Late Iron Age Belgic slater. Excavated at Keynes III/Turing dig in 2013, reproduced courtesy of Canterbury Archaeological Trust

Accordingly, the University has recently been keen to point to an evaluative exercise suggesting this is also an area where has also done well, referring in various media to how its ‘green credentials‘ have been underscored by a study by the University of Singapore. However, is the picture quite this straightforward? The answer is no. Unlike the case of research and teaching, where all the evidence tends to point in the same direction (towards remarkably high achievement) this is in fact not the case in relation to environmental policy and practice when these results are put in context. In particular, an apparently longer established and much more wide ranging exercise, conducted annually by the highly reputable and locally rooted environmental charity People & Planet, has consistently found the University of Kent  stubbornly languishing with only a mediocre track record for some years- including the latest results released last month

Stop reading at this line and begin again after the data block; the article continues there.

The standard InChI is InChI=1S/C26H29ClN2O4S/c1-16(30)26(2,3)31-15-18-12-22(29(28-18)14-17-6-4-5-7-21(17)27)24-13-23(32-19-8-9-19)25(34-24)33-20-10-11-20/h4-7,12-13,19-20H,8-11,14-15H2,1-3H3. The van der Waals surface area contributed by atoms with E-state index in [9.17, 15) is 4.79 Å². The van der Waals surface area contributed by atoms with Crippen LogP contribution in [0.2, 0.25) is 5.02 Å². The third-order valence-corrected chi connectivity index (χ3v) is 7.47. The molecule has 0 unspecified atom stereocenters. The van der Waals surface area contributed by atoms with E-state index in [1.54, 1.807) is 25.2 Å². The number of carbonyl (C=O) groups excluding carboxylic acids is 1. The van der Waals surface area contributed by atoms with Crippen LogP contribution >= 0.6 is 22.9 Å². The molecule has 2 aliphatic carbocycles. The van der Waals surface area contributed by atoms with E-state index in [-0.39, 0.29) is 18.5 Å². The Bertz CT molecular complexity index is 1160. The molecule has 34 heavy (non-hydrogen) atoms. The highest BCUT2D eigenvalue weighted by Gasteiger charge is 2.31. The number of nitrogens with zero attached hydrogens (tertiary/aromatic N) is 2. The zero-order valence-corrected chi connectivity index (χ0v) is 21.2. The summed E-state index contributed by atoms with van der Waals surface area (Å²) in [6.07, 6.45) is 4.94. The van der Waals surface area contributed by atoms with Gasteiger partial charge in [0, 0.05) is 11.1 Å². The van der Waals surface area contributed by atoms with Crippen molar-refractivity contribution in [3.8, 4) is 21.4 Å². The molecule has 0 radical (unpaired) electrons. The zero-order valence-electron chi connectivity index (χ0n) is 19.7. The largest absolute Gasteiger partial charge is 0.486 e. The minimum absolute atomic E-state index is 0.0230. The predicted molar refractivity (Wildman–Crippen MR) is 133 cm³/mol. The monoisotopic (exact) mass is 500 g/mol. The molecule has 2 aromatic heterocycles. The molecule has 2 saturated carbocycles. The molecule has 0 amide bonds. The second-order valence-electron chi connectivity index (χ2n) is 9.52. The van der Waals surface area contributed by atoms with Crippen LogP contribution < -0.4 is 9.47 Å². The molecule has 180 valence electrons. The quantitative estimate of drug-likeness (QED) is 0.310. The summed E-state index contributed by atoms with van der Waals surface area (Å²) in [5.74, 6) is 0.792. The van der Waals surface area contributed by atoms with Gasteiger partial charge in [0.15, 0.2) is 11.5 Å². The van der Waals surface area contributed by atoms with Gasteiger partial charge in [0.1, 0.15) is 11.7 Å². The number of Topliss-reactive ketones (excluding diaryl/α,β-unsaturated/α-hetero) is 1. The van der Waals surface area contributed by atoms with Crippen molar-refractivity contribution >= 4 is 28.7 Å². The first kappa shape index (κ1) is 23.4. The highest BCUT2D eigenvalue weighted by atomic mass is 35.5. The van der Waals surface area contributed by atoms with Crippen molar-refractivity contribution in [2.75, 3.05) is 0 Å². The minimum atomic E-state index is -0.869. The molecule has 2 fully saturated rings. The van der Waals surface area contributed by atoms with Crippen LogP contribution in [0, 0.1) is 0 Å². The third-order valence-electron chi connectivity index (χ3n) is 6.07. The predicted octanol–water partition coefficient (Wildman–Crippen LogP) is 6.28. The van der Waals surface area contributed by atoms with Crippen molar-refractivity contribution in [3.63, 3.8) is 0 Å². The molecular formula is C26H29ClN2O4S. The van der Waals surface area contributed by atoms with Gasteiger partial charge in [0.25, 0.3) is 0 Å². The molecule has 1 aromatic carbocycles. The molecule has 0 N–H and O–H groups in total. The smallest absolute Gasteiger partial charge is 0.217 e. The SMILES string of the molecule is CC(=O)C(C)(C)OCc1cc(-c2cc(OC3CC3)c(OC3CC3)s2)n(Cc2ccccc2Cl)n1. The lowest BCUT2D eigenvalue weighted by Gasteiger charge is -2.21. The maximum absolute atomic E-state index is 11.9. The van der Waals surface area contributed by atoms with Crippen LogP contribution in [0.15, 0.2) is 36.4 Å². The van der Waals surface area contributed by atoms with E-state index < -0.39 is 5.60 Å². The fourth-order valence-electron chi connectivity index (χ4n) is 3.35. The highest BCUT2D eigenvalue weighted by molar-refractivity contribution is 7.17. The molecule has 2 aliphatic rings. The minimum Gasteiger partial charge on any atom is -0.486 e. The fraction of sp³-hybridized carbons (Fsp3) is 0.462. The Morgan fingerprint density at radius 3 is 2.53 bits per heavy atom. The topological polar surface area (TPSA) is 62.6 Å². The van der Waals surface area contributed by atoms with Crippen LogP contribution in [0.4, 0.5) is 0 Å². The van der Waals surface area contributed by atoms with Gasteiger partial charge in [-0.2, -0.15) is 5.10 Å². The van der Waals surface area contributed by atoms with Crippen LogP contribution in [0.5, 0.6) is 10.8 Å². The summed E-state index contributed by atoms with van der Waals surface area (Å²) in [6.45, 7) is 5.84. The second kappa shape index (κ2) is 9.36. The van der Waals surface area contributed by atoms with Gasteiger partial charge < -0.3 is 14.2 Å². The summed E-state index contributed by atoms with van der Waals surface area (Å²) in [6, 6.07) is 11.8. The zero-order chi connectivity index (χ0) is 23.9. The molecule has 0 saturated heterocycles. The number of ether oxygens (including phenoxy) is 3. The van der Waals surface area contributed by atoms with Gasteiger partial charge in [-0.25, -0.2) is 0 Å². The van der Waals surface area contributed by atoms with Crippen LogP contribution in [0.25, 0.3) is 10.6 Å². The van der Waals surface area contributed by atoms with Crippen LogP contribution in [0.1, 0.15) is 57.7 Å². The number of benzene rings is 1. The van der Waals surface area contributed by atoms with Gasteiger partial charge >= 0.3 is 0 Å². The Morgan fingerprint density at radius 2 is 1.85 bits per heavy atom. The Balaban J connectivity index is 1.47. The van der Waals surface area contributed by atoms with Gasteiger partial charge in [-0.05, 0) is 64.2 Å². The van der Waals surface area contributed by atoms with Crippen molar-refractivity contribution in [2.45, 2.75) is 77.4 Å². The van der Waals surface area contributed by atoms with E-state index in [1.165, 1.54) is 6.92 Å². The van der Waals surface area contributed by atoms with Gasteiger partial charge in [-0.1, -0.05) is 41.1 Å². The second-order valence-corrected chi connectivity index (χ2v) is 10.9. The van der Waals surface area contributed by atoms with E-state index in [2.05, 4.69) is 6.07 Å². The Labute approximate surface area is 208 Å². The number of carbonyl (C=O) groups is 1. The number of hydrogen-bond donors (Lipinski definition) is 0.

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Cathedral from Dover Down field, chaucer fields, January 2015

People & Planet’s findings  do not seem to have received a great deal of attention, at least in the public domain, from University authorities as yet. But it will be important to scrutinise both sets of results in the months ahead to ascertain why these results are so dramatically different. It likely partly reflects differences in methodology and focus, including the apparently wider evaluative horizons of the People & Planet studies. But are there other considerations?  Presumably, both studies have strengths – but also weaknesses and flaws?  Whatever the situation, it would  surely be sensible to pause before rushing to celebratory conclusions. It would be healthy from the perspective of balanced communication, and working in the interests of transparency, for the University to engage with the results emerging from both exercises. so let us hope that the full range of evidence will be explicitly acknowledged and considered and debated in the months ahead.

Keynes III/Turing College – archaeological results